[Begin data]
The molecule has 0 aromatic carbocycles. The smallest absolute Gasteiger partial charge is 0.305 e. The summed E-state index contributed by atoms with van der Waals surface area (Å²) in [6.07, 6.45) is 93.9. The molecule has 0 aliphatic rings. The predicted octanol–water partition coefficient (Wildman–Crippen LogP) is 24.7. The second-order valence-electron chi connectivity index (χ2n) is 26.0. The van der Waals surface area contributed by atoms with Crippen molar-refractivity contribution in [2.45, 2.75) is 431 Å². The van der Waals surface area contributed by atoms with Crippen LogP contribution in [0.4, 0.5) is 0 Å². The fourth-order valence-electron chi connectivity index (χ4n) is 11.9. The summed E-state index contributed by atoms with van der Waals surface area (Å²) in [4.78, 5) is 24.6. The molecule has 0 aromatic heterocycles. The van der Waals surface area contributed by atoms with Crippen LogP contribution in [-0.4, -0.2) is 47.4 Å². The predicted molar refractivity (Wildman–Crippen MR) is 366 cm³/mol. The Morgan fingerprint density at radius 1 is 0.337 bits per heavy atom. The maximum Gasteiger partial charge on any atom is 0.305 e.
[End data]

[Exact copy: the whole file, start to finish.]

The molecule has 0 aromatic carbocycles. The smallest absolute Gasteiger partial charge is 0.305 e. The summed E-state index contributed by atoms with van der Waals surface area (Å²) in [6.07, 6.45) is 93.9. The molecule has 0 aliphatic rings. The predicted octanol–water partition coefficient (Wildman–Crippen LogP) is 24.7. The second-order valence-electron chi connectivity index (χ2n) is 26.0. The van der Waals surface area contributed by atoms with Crippen molar-refractivity contribution in [2.45, 2.75) is 431 Å². The van der Waals surface area contributed by atoms with Crippen LogP contribution in [0.4, 0.5) is 0 Å². The fourth-order valence-electron chi connectivity index (χ4n) is 11.9. The summed E-state index contributed by atoms with van der Waals surface area (Å²) in [4.78, 5) is 24.6. The molecule has 0 aromatic heterocycles. The van der Waals surface area contributed by atoms with Crippen LogP contribution in [-0.4, -0.2) is 47.4 Å². The predicted molar refractivity (Wildman–Crippen MR) is 366 cm³/mol. The Morgan fingerprint density at radius 1 is 0.337 bits per heavy atom. The maximum Gasteiger partial charge on any atom is 0.305 e.